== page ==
A Friendly Deed

Chandralekha Mukerji        Print Edition: January 2013

"Neither a borrower nor a lender be; for loan oft loses both itself and friend."

The advice by Polonius, the chief counsellor to King Claudius in Hamlet, had good reasoning behind it.

A loan to a family member or a friend is usually unsecured. The terms and conditions are undefined or hazy and demanding payback is difficult. And if the loan goes bad, the relationship also sours. Moreover, such a loan is usually interest-free. This means you lose money.

So, most people flinch from giving financial help to their close ones. But what if you draw up a legal document clearly defining the terms and conditions of the loan? This way you can help your friend as well as protect your interests .

There are two ways to do this - a promissory note and a detailed loan agreement .

"A promissory note is an acknowledgement to pay back debt (on demand or otherwise) and may include some simple terms and conditions. If the aim is to include specific or detailed clauses, it is advisable to enter into a loan agreement," says Gurmeet Singh Kainth, partner, D H Law Associates, a legal firm based in Mumbai.

Both are legally valid documents and are accepted by courts in case there's a dispute.

DRAWING UP THE DOCUMENT

If you want to keep it simple and only for the record, go for a promissory note, an unconditional promise by the borrower to pay a fixed sum on demand or at a specified date.

This instrument comes under Section 4 of the Negotiable Instruments Act, 1881, and has to be signed by the borrower. It is of different types-single/joint borrowers, payable on demand, payable in instalments or as lump sum, interest-bearing and interest-free.

Though the basic format is the same, a few sentences are added or tweaked to change the terms and conditions.

Promise to Payback: A sample promissory note providing for interest and repayment in instalments
A simple Google search will give you sample formats. Though not mandatory, it's better to draw the note on a stamp paper and get it notarised. Any notary (special judicial officer) will attest it for a small fee.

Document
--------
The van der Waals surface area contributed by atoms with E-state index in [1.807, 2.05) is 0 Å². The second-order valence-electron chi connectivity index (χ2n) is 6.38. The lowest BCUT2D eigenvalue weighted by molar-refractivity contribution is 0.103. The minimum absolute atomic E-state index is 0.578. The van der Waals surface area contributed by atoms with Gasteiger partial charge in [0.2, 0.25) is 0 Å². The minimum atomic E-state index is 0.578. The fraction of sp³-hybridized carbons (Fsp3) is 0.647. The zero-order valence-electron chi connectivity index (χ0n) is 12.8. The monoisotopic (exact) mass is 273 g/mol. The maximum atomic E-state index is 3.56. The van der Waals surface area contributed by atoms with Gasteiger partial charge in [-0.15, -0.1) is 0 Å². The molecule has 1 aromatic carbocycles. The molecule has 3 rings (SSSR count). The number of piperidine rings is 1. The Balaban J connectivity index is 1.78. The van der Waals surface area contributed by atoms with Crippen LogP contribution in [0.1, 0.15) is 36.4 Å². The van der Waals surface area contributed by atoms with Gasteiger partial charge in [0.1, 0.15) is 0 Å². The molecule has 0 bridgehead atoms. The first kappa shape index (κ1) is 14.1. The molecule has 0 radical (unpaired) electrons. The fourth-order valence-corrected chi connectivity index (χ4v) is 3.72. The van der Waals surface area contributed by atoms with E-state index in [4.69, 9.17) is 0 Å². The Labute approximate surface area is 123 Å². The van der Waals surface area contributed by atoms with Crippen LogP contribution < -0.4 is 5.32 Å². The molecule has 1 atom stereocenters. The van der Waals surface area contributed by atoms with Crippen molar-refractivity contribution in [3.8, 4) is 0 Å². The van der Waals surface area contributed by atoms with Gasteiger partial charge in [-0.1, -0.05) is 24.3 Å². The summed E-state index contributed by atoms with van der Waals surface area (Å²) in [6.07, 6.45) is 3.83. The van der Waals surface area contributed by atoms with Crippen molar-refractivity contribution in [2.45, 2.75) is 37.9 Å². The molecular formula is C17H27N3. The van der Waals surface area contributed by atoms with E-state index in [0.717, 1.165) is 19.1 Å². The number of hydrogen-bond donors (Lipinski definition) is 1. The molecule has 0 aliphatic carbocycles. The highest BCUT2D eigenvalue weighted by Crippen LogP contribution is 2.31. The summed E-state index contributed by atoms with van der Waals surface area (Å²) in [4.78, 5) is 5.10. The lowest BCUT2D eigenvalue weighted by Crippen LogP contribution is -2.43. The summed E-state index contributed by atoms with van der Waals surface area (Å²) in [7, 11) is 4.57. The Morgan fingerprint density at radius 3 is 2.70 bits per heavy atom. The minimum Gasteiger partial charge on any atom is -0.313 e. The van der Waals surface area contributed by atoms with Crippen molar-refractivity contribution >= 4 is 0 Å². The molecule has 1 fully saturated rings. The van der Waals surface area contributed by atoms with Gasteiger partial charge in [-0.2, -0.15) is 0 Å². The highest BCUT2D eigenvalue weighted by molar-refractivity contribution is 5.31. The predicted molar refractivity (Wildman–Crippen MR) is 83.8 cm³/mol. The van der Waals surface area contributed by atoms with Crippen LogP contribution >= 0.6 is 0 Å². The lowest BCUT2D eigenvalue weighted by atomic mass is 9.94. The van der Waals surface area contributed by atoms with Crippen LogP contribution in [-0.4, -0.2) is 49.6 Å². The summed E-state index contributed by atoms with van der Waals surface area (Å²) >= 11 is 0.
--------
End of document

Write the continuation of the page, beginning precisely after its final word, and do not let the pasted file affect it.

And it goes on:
Loan documents, however, have to be drawn on a stamp paper and notarised. They let you put as many clauses as you want, such as on collateral, default, termination and inclusion of legal heirs.

Be careful about the wording. Use full names (as they appear in identity proofs such as PAN/voter I-cards) and mention the date and place clearly.

Points such as tenure, periodicity (monthly, annually, lump sum or in instalments) of payments and how the interest will be calculated (simple, compounded annually, etc) should be phrased clearly. Carry out the transaction through a bank cheque and mention the cheque number in the agreement.

Unlike a promissory note, a loan agreement can be modified. An amendment clause needs to be incorporated in the agreement. It enables the parties to amend the document on mutually-agreed terms and conditions. "Amendments can be carried out either through written confirmation or a supplementary agreement," says Kainth of D H Law Associates.

There is no legal requirement but it is advisable to get the document signed by a witness, preferably someone not related to any of the two parties. This will hold weight if there's a dispute.

TAX ANGLE

Gifts from family members are not taxable, neither are the loans. But any gift above Rs 50,000 from a friend (non-relative or anyone who falls outside the definition of 'family' under the Income Tax Act) during a financial year is taxable. However, if it's a loan (with or without interest), it becomes tax-free.

So, if your friend gifts you Rs 60,000, you have to pay tax on the amount, but if it is a loan that you will be paying back, there will be no tax on it.

Interest-free loans are non-taxable for both lenders and borrowers. However, it becomes complicated in case there is a provision for payment of interest, as the lender will have to pay tax on the interest earned. "Whether the borrower has to pay tax on the interest paid depends on the purpose of the loan. While, say, a loan taken to buy a house will be eligible for tax deduction under Section 24, you won't get any tax benefit if the money is for personal use," says Kuldip Kumar, executive director, tax and regulatory services, PricewaterhouseCoopers India.

Also, non-institutional loans (from private individuals, including friends and family members) are not eligible for tax deduction under Section 80C. That is, you will not be able to claim tax deduction on the principal. But then, unlike a friend, a bank will never lend you without interest or at a discount.

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